NBA Billionaires David Blitzer, Ryan Smith Buy MLS Club Real Salt Lake

A group led by David Blitzer, co-owner of the Philadelphia 76ers and the New Jersey Devils, has reached an agreement to purchase MLS club Real Salt Lake for nearly $400 million, according to people familiar with the talks.

Blitzer will become the controlling owner of the club, and its main representative in league matters, according to the people, who were granted anonymity because the details are private. Utah Jazz owner Ryan Smith and Arctos Sports Partners, a private equity fund with investments across many leagues, are also part of the group.

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The agreement includes the USL’s Real Monarchs, Rio Tinto Stadium and a nearby training complex, considered one of the league’s nicest. Sportico recently valued Real Salt Lake at $420 million, ranked 22 out of 27 current MLS franchises.

Representatives for MLS, the new owners and Inner Circle Sports, which was hired to facilitate the sale, declined to comment on the financial terms.

The deal will end a drawn-out sale process that dates back to 2020, when RSL owner Dell Loy Hansen was accused of racist behavior. Hansen agreed to sell the team, but MLS took over the process last January when he failed to find a buyer. While the league engaged with roughly a dozen other interested parties, Blitzer’s group was the front-runner for at least the last few months.

Real Salt Lake is the latest addition to a rapidly expanding sports portfolio for Blitzer, who is on the cusp of becoming an investor in all five major U.S. leagues. In addition to Harris Blitzer Sports & Entertainment, which owns the NBA’s 76ers and NHL’s Devils, the Blackstone executive is a minority investor in the NFL’s Pittsburgh Steelers and, as Sportico reported last month, he is also nearing a deal to acquire a significant minority stake in MLB’s Cleveland Guardians.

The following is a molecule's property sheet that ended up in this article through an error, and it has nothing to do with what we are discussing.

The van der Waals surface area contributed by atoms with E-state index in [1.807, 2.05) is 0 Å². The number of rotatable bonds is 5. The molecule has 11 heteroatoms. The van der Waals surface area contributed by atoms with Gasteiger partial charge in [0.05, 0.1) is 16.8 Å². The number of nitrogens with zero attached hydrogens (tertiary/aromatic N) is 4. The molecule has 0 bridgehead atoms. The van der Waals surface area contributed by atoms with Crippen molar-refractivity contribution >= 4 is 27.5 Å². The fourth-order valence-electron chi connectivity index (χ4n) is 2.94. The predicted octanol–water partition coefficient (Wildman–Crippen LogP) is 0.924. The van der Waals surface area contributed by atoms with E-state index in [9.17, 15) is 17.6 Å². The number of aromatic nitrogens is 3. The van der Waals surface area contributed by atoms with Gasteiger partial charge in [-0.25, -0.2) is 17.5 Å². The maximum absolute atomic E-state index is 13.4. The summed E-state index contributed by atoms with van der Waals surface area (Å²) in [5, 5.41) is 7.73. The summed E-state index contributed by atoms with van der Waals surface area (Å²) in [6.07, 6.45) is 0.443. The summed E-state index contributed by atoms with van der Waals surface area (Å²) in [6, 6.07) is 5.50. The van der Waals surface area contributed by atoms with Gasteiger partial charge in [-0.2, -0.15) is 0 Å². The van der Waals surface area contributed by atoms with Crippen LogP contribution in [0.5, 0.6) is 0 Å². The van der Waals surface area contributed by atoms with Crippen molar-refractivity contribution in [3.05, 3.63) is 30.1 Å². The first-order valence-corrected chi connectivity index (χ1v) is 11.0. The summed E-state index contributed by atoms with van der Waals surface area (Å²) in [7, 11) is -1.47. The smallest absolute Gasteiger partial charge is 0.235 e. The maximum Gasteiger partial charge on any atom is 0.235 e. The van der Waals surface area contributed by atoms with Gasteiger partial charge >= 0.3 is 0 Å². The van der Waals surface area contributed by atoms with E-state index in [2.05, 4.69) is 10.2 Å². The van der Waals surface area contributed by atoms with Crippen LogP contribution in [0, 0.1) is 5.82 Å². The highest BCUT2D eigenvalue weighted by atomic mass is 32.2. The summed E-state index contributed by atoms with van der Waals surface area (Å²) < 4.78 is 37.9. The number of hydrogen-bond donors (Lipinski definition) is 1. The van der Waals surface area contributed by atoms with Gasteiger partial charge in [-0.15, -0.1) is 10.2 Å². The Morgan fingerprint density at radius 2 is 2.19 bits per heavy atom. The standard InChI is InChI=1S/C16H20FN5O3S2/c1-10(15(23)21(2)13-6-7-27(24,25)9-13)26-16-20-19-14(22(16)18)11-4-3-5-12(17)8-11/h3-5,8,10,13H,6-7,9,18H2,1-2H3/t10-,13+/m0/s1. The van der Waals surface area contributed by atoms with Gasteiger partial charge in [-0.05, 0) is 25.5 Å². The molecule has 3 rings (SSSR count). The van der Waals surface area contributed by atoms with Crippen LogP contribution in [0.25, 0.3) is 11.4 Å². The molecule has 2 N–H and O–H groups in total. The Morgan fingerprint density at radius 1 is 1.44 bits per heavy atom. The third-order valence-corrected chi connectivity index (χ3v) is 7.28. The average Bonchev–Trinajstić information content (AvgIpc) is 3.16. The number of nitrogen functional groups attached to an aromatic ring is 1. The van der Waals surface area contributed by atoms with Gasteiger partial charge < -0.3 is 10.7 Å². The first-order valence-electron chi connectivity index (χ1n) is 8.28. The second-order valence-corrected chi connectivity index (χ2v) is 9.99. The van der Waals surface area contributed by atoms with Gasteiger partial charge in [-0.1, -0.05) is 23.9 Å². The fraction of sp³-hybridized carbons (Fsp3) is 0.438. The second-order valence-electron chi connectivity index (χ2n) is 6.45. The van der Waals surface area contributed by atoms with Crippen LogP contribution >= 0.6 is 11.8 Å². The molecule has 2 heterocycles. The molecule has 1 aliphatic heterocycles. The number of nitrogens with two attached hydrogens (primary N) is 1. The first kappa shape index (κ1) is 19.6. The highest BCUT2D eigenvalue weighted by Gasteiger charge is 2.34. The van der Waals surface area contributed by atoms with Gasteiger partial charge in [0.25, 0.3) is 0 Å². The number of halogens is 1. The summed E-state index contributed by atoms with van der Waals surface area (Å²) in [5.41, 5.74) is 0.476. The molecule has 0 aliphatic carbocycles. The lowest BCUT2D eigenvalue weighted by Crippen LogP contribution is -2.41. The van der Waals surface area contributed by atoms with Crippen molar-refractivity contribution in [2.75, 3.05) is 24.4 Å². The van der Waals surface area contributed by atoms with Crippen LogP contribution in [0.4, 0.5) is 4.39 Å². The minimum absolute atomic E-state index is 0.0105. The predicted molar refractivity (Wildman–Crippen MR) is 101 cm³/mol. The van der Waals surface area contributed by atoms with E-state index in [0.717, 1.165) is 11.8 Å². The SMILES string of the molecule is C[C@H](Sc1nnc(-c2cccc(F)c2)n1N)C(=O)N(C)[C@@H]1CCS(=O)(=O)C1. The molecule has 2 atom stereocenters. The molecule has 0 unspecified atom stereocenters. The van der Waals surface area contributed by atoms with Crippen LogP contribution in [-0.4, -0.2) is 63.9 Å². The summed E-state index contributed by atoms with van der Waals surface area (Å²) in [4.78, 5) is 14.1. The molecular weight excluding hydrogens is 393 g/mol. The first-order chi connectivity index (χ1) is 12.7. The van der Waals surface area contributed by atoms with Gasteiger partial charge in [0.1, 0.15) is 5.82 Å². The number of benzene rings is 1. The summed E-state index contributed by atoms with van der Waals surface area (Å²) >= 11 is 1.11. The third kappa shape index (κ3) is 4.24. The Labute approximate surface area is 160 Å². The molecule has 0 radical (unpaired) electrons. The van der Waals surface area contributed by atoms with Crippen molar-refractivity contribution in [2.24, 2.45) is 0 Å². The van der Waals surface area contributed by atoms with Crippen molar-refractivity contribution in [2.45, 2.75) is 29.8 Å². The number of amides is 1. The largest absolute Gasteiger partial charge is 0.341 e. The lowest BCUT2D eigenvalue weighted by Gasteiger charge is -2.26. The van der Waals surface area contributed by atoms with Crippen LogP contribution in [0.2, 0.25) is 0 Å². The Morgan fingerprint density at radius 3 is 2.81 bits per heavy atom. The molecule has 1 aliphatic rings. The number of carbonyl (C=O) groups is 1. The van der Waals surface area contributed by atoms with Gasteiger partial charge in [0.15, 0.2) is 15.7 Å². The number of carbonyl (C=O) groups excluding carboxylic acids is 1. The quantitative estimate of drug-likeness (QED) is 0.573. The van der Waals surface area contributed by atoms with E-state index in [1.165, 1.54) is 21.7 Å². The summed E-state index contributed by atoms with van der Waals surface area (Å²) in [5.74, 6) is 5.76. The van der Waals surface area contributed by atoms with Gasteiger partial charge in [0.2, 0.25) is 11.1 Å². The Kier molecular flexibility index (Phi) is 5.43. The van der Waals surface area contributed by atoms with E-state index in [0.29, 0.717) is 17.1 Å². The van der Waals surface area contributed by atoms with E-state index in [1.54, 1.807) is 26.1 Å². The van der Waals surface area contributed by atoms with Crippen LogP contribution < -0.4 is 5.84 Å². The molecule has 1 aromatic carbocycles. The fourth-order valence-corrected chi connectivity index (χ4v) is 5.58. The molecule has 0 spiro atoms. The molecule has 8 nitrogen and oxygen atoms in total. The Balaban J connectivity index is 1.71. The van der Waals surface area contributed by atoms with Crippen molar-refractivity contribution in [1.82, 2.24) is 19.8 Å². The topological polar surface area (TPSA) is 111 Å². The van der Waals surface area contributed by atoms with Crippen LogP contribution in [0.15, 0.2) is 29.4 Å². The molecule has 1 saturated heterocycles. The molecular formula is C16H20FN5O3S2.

Blitzer has a number of soccer holdings as well, including English Premier League club Crystal Palace, the Bundesliga’s FC Augsburg and Belgium’s Waasland-Beveren.

Real Salt Lake won its lone MLS Cup title in 2009 and was runner-up in 2013. The team averaged 18,121 fans during the 2019 season, the last full pre-pandemic campaign, and averaged about 15,643 this past year.

The team is just the latest MLS club to sell in the past 12 months. In May, the Wilf family, owners of the Minnesota Vikings, agreed to purchase Orlando City SC and its stadium for $400 to $450 million. Two weeks later, real estate developer Ted Segal purchased Houston Dynamo FC for about $400 million. MLS was also witness to an ownership shake-up at Inter Miami CF that valued the club at roughly $600 million, and the league is still considering an expansion location for its 30th franchise.

Major League Soccer, like the NBA, MLB and NHL, recently changed its ownership rules to allow for private equity investments. Funds are allowed to acquire passive minority stakes in up to four teams, and they can own up to 20% of a franchise (though, no franchise can sell more than 30% of its total equity to institutional investors). Ares Management Corp. recently invested $150 million into Inter Miami as part of that ownership shuffle.

Smith purchased the Jazz in Oct. 2020 for $1.6 billion. He expressed interest in Real Salt Lake early in the sale process, but was not active in talks for much of the last year.

(This story has been updated with the purchase price in the first paragraph and to include Ryan Smith in the owners group in the second paragraph.)

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